Klean Kanteen Special Edition Bottles

Klean Kanteen is part of a growing marketing trend that supports earth-friendly causes with a percentage of the profits from their product sales. (Think TOMS shoes – for each pair purchased, they send one to a child in need; or Boxed Water, which sends ten percent of its profits to world water relief foundations and another ten percent to reforestation efforts.) Klean Kanteen currently has two Special Edition bottles. A small percent of the profits from the sale of each goes toward the support of the causes these bottles represent.

Klean Kanteen: The Plastiki Expedition

You may remember The Plastiki from a previous blog post. This boat is made from plastic bottles and is now in the final week of its epic ocean voyage from the San Francisco Bay to Sidney, Australia. The purpose of this three-month expedition is to raise environmental awareness – to alert people about the dangers of environmental waste and global warming. Klean Kanteen’s place in this equation is quite appropriate, as this vessel, like the Plastiki, is a reminder of the dangers of plastic waste – much of which is attributed to bottled water. By purchasing a Klean Kanteen, you can cut down on bottled water and the waste it creates. Even better – by purchasing a Klean Kanteen Plastiki Special Edition bottle, you can simultaneously support the Plastiki’s voyage and mission, since $8 from the sale of each bottle goes toward her cause.

Klean Kanteen: Fill. Drink. Repeat

Fill. Drink. Repeat. This is the basic process whereby owners of the Klean Kanteen (or any other reusable stainless steel water bottle) stay hydrated. These bottles were designed by Shepard Fairey’s Studio No. 1 for the launch of SHFT and feature the original “Fill. Drink. Repeat.” artwork. Ten percent of the proceeds from the sale of these bottles goes to water.org (a well-known water charity co-founded by Matt Damon.)  Not only do you get a cool product that helps you cut down on plastic waste. You also get the satisfaction of providing safe, clean drinking water to those who don’t have access to it. So take a sip of the filtered tap water in your Klean Kanteen “Fill. Drink. Repeat.” Special Edition bottle, sit back, relax, and watch the world change.

The Plastiki Boat: A New Kind of Bottle Plastic Recycling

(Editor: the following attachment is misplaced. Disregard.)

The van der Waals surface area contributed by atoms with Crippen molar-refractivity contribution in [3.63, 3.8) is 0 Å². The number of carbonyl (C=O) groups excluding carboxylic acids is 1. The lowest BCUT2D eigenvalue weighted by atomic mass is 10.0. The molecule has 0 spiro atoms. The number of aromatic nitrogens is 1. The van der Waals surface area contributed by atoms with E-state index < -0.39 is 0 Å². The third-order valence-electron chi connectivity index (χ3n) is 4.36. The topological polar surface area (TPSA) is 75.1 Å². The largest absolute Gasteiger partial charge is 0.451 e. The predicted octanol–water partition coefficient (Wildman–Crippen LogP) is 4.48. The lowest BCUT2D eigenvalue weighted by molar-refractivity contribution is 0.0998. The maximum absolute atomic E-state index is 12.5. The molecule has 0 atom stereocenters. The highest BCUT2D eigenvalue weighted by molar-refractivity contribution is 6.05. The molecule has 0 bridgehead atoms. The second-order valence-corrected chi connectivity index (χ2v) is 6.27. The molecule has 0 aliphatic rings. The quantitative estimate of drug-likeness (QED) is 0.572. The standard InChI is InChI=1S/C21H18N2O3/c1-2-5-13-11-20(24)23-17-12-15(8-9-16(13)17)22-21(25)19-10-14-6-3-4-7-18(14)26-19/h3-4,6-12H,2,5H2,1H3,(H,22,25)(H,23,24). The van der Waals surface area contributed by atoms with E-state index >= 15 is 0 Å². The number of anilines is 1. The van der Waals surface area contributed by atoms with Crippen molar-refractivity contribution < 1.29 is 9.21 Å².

The Plastiki.  It’s not just any boat.  It’s a boat housing a crew on a mission to raise awareness in order to solve the problem of plastic waste and its harm on our environment.  This may seem like nothing special, but there’s more to the equation.

The boat is made out of recycled plastic – more specifically, recycled PET (a material used in most plastic bottles) and an experimental fabric called self-reinforcing PET (srPET), woven from PET fibers.  The Plastiki’s 60-foot-long hull is made from 12,500 plastic 2-liter bottles which are squeezed and filled with 12 grams of powdered dry ice, then capped and heat sealed with recycled plastic.  The dry ice turns into a gas and pressurizes the bottles with carbon dioxide.  As the boat moves, water runs between the bottles. The boat’s 60-foot-high mast is an irrigation pipe, with a camera attached.

This two-ton boat travels an average speed of five knots (which is the same as an average jogger) and can travel up to 200 miles a day.  Powered by wind turbines, solar panels and two stationary bicycle generators used by the crew for exercise, the Plastiki is currently on a 10,000-mile Pacific voyage from San Francisco, CA to Australia.  The crew is using this time to explore environmental hotspots filled with marine debris, plastic pollution and damaged coral reef, drawing attention to the harm that plastic waste causes to the environment.

The crew is living quite the “green” lifestyle during this voyage, which will take several months.  Fresh food is grown in a hydroponic vertical garden attached to the back mast and watered with urine, along with a sprout garden for growing herbs.  No refrigeration on board means that food is dehydrated or canned, and there is a gas stove to cook hot meals.   A freshwater catchment system in the cabin top collects rainwater for drinking and washing.  A vacuum water evaporator also desalinates sea water, turning it in to drinking water.  The cabin, which is removable for land use, houses a composting toilet that uses earthworms and coconut husks to break down waste.

Before you attempt to ponder the ironic symbolism of a plastic boat keeping a crew of anti-plastic environmentalists afloat on the vast Pacific Ocean, visit the official Plastiki website to track the voyage, view photos and videos, and read the crew’s blog.  If you decide that saving the planet is important, you can go to My Plastiki to make a pledge to reduce plastic waste by eliminating plastic bottles, plastic bags and Styrofoam from your lifestyle.  The crew is seeking to get 12,500 pledges – one for every plastic bottle used to build the boat.